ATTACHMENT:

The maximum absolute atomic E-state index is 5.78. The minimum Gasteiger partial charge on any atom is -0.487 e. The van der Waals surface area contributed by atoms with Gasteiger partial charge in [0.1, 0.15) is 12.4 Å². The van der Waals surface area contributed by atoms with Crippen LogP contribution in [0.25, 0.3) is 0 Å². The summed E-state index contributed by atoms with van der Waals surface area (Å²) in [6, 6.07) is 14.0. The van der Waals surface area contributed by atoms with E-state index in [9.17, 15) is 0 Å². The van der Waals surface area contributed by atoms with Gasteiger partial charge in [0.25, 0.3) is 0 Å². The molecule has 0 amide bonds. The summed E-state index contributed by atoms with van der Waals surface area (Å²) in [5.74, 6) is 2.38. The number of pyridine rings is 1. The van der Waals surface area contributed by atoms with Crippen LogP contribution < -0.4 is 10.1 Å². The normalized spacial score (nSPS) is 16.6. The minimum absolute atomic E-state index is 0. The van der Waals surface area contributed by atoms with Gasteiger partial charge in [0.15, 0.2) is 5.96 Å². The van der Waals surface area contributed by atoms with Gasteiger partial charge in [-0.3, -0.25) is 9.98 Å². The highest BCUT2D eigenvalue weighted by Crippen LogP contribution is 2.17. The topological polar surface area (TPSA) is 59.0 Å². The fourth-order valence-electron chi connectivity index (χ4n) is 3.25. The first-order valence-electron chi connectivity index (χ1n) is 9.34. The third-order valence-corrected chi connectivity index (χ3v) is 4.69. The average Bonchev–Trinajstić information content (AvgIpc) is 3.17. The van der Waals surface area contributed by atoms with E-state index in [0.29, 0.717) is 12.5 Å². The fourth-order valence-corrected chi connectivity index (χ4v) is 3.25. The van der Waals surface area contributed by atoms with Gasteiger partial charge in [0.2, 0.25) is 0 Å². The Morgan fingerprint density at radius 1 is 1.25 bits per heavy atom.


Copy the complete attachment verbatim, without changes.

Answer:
The maximum absolute atomic E-state index is 5.78. The minimum Gasteiger partial charge on any atom is -0.487 e. The van der Waals surface area contributed by atoms with Gasteiger partial charge in [0.1, 0.15) is 12.4 Å². The van der Waals surface area contributed by atoms with Crippen LogP contribution in [0.25, 0.3) is 0 Å². The summed E-state index contributed by atoms with van der Waals surface area (Å²) in [6, 6.07) is 14.0. The van der Waals surface area contributed by atoms with E-state index in [9.17, 15) is 0 Å². The van der Waals surface area contributed by atoms with Gasteiger partial charge in [0.25, 0.3) is 0 Å². The molecule has 0 amide bonds. The summed E-state index contributed by atoms with van der Waals surface area (Å²) in [5.74, 6) is 2.38. The number of pyridine rings is 1. The van der Waals surface area contributed by atoms with Crippen LogP contribution < -0.4 is 10.1 Å². The normalized spacial score (nSPS) is 16.6. The minimum absolute atomic E-state index is 0. The van der Waals surface area contributed by atoms with Gasteiger partial charge in [0.15, 0.2) is 5.96 Å². The van der Waals surface area contributed by atoms with Gasteiger partial charge in [-0.3, -0.25) is 9.98 Å². The highest BCUT2D eigenvalue weighted by Crippen LogP contribution is 2.17. The topological polar surface area (TPSA) is 59.0 Å². The fourth-order valence-electron chi connectivity index (χ4n) is 3.25. The first-order valence-electron chi connectivity index (χ1n) is 9.34. The third-order valence-corrected chi connectivity index (χ3v) is 4.69. The average Bonchev–Trinajstić information content (AvgIpc) is 3.17. The van der Waals surface area contributed by atoms with E-state index in [0.29, 0.717) is 12.5 Å². The fourth-order valence-corrected chi connectivity index (χ4v) is 3.25. The van der Waals surface area contributed by atoms with Gasteiger partial charge in [0.2, 0.25) is 0 Å². The Morgan fingerprint density at radius 1 is 1.25 bits per heavy atom.